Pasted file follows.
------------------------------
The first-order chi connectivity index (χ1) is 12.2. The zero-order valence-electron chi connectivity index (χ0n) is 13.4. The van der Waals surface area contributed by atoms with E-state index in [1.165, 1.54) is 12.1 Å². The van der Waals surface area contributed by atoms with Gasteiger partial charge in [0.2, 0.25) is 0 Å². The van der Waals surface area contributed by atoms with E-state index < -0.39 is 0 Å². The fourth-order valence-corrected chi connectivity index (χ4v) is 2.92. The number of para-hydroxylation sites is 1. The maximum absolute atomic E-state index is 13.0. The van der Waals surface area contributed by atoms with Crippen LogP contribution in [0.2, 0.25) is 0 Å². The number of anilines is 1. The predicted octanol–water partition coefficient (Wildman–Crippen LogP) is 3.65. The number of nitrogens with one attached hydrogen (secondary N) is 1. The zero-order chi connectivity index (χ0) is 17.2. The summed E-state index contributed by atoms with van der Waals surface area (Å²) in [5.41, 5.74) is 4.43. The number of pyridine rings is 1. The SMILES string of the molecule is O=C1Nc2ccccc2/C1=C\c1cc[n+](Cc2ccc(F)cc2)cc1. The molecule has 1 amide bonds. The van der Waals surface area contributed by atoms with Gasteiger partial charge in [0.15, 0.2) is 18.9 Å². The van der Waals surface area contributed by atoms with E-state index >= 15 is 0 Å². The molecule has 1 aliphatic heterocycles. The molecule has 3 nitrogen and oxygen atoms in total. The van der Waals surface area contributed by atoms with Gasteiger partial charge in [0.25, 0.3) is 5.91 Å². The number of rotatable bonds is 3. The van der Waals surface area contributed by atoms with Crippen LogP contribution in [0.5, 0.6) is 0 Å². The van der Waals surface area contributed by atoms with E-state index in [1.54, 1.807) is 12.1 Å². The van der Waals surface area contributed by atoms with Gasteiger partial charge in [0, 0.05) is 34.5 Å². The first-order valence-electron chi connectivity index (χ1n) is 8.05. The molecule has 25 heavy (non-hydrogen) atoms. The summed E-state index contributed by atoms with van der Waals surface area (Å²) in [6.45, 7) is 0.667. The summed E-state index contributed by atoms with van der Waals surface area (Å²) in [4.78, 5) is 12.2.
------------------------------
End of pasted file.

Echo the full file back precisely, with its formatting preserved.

The first-order chi connectivity index (χ1) is 12.2. The zero-order valence-electron chi connectivity index (χ0n) is 13.4. The van der Waals surface area contributed by atoms with E-state index in [1.165, 1.54) is 12.1 Å². The van der Waals surface area contributed by atoms with Gasteiger partial charge in [0.2, 0.25) is 0 Å². The van der Waals surface area contributed by atoms with E-state index < -0.39 is 0 Å². The fourth-order valence-corrected chi connectivity index (χ4v) is 2.92. The number of para-hydroxylation sites is 1. The maximum absolute atomic E-state index is 13.0. The van der Waals surface area contributed by atoms with Crippen LogP contribution in [0.2, 0.25) is 0 Å². The number of anilines is 1. The predicted octanol–water partition coefficient (Wildman–Crippen LogP) is 3.65. The number of nitrogens with one attached hydrogen (secondary N) is 1. The zero-order chi connectivity index (χ0) is 17.2. The summed E-state index contributed by atoms with van der Waals surface area (Å²) in [5.41, 5.74) is 4.43. The number of pyridine rings is 1. The SMILES string of the molecule is O=C1Nc2ccccc2/C1=C\c1cc[n+](Cc2ccc(F)cc2)cc1. The molecule has 1 amide bonds. The van der Waals surface area contributed by atoms with Gasteiger partial charge in [0.15, 0.2) is 18.9 Å². The van der Waals surface area contributed by atoms with E-state index >= 15 is 0 Å². The molecule has 1 aliphatic heterocycles. The molecule has 3 nitrogen and oxygen atoms in total. The van der Waals surface area contributed by atoms with Gasteiger partial charge in [0.25, 0.3) is 5.91 Å². The number of rotatable bonds is 3. The van der Waals surface area contributed by atoms with Crippen LogP contribution in [0.5, 0.6) is 0 Å². The van der Waals surface area contributed by atoms with E-state index in [1.54, 1.807) is 12.1 Å². The van der Waals surface area contributed by atoms with Gasteiger partial charge in [0, 0.05) is 34.5 Å². The first-order valence-electron chi connectivity index (χ1n) is 8.05. The molecule has 25 heavy (non-hydrogen) atoms. The summed E-state index contributed by atoms with van der Waals surface area (Å²) in [6.45, 7) is 0.667. The summed E-state index contributed by atoms with van der Waals surface area (Å²) in [4.78, 5) is 12.2.